A Single Factor

I cheated on my partner early in our relationship. We were newly dating and I was coming out of a polyamorous relationship but my partner and I had agreed to a certain level of monogamy and I violated that. It was a one-time event that I admitted shortly after it happened. I wish it hadn’t happened but the end result was that my partner and I more openly discussed our needs and wants in the relationship and we were able to adjust expectations to match. I wish I had been brave enough and honest enough to have that conversation earlier but I can’t change the past.

I mention this only to be as transparent as possible (as I often am).

Recently I shared a post about a New Yorker article titled “In Defense of Adulterers” (kinda click-baity). The article is a summary of Esther Perel’s relatively new book, “The State of Affairs: Rethinking Infidelity”. I have not read the book yet but I’m sure I will at some point. My post did not really spark much vocal controversy but there was one comment critical of Perel’s viewpoint that I feel is worth addressing. The comment got almost as many likes as the original post, so I assume there are many non-vocal people who agree with it.

So, why in a blog post instead of on Facebook? In short, because I like this better and I find Facebook to be distracting. And I have a unique audience that may not be FB friends with me.

The commenter was absolutely right about some things, including the need for partners to discuss their extra-marital desires openly and come to a conclusion about how to address them, which is generally suppression of desire, destruction of a relationship, or an open relationship. Now, none of these may seem like great options to many people, but life isn’t perfect and the reality is that at some point it is likely that a member of a couple is going to have a crush, lust over, or fall in love with someone else.

There are two interrelated points that the commenter made that I disagree with. The first is “the fact that it generally requires prolonged deception.” There is no evidence of that. He may be right, but he might not. Data about affairs is rarely consistent and we really don’t know what is a “fact” or what it “generally requires”. So, I take issue with grouping all affairs into this one category without evidence. I think that it is possible that many, or even most, cheating occurs similarly to mine, a one-shot mistake.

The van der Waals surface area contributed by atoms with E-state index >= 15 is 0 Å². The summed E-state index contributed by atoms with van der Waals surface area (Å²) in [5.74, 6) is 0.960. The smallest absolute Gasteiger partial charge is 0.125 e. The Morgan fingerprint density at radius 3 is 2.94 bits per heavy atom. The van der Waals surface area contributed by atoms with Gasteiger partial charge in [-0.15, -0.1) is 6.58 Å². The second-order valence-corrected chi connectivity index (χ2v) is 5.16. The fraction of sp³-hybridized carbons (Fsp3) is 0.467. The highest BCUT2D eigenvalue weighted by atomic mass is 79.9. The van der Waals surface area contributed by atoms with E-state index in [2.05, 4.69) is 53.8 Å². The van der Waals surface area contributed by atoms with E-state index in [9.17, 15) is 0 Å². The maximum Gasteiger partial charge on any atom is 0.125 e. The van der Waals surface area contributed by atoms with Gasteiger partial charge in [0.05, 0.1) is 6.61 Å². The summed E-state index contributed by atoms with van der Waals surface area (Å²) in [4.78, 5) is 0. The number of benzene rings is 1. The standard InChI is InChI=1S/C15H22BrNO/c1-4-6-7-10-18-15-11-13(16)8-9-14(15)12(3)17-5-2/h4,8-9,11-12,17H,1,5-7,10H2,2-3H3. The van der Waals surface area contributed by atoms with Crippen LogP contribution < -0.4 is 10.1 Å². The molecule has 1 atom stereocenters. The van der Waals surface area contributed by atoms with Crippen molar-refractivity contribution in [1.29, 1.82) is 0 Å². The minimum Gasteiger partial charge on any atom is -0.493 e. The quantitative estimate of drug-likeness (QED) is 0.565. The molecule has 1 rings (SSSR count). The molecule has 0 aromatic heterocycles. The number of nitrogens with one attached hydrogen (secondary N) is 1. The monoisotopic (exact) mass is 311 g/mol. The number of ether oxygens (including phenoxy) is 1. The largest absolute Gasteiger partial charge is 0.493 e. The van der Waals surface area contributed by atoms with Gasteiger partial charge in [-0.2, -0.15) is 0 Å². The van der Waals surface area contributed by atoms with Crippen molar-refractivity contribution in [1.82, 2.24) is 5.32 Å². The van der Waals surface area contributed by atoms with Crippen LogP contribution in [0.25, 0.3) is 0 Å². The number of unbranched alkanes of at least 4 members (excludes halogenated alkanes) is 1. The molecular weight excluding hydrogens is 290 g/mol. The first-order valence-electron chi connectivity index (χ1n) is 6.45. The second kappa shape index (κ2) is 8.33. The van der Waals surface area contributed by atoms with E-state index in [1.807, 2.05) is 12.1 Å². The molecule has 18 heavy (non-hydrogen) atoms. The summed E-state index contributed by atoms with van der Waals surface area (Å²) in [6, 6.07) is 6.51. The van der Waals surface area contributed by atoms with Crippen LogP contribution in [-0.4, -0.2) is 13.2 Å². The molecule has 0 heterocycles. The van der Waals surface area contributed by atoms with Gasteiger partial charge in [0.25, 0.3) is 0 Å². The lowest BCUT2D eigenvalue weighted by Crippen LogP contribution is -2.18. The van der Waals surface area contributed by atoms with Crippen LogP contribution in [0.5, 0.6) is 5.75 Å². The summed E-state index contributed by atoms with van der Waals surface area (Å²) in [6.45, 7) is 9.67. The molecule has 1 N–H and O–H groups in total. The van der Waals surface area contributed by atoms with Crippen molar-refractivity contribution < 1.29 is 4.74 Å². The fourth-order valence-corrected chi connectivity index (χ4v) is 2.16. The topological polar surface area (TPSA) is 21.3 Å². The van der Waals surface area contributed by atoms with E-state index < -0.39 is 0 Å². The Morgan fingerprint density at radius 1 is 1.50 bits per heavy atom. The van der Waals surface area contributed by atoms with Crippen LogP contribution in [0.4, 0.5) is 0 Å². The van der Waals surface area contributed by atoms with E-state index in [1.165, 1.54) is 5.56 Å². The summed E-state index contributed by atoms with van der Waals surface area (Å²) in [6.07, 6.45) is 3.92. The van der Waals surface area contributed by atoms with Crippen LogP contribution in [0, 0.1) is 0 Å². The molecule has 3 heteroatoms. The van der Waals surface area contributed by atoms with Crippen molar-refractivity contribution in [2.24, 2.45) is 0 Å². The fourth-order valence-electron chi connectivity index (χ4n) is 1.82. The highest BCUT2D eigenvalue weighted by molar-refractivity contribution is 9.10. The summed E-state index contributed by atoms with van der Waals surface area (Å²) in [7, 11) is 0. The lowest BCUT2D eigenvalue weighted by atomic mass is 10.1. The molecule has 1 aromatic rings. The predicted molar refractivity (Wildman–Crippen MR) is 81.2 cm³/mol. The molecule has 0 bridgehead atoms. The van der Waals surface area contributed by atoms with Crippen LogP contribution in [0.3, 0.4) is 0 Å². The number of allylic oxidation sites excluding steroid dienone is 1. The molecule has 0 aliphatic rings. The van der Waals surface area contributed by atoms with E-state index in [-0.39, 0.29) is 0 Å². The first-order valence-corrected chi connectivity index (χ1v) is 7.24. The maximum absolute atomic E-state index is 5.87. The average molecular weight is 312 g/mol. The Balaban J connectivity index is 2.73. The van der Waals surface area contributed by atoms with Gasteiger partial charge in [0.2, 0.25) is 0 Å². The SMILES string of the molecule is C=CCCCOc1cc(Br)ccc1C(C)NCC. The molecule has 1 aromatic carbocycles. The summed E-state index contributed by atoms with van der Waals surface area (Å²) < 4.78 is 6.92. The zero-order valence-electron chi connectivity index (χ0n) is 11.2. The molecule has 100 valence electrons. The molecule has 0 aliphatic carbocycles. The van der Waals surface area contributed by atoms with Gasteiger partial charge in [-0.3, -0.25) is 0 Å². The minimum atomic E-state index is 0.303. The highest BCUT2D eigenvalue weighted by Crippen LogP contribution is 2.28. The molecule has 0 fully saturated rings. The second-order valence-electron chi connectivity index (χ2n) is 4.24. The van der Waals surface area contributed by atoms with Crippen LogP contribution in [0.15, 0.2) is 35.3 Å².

The commenters conclusion from his (possibly false) assumption is that cheating is “indicative of deeper character flaws”. If his assumption is correct then that is possible, but it might not really be a deep character flaw. It could be depression, addiction, an inability to communicate in the relationship (which could be either partner’s fault), or a plethora of other things that I would hardly categorize as character flaws.

That isn’t to say that cheating is okay in these circumstances, what I’m saying is we do ourselves and our relationships an injustice if we decide to paint any action or view as binary: good or evil, right or wrong. Humans are complex, nuanced, and ever-changing creatures and actions should be taken as a part of the whole instead of one behavior or view becoming their sole identity and the sole thing we measure their worth as a partner with.

Say a man cheats on his wife. He does so often but is always safe and does so in a way that his wife never knows. He is also a wonderful father, a generous member of the community, and in all other areas a perfect husband. Would that family and community be better off if the family is ripped apart because the affair is “unforgivable” (as stated by the commenter)? Is it really true that every affair should be viewed as such an absolute wrong that the person who does it is so deeply flawed that nothing else about their character matters?

I don’t think so. This hypothetical man is absolutely in the wrong, but I think we should still see him as a complete, complex, and flawed human being whose actions won’t change due to prohibition or complete ostracization.

To me, this mindset that there is an absolute binary for some things is very dangerous and unhelpful in our society. If any person says, “They support Trump/Clinton so they are evil/wrong/not worth talking to” then they just dehumanize a fellow human whose views may be complex and nuanced. Are they going to change their mind if they are cast out because of one thing?

If a politician says that they are pro-life/pro-choice are we better off if that is the ONLY issue that is important? That we view their morality, their character, their value by one hyphenated word instead of listening to them and trying to understand their point of view.

I think we need more nuance, more discussion, and more forgiveness. If someone is afraid that they are going to lose their family, lose their friends, lose their job, or anything else because they made one mistake or hold one contrarian point of view, what incentive do they have to come clean or to share their thoughts?

None of us can grow as people if we automatically decide one thing makes another person deeply flawed and unforgivable. Not only do we harm that person but we harm ourselves.

 

Wanna stay in touch? Got a question for me? Want to tell me why I’m wrong and are curious how I got everything so backward? Have an idea for a blog post? Drunk and wanna send me a Snapchat? Wanna become penpals and send each other letters in the mail?

Feel free to reach out at any of the ways below while I take a Facebook break!

Email address: pjneiger@gmail.com
Instagram: @peterneiger
Questions:  pneiger.sarahah.com or www.surveymonkey.com/r/XYRDXHH
Snapchat: @pneiger
Also, I wrote a book about a cross-country bicycle ride I did!
“Wandering Oak: A Rite of Passage”

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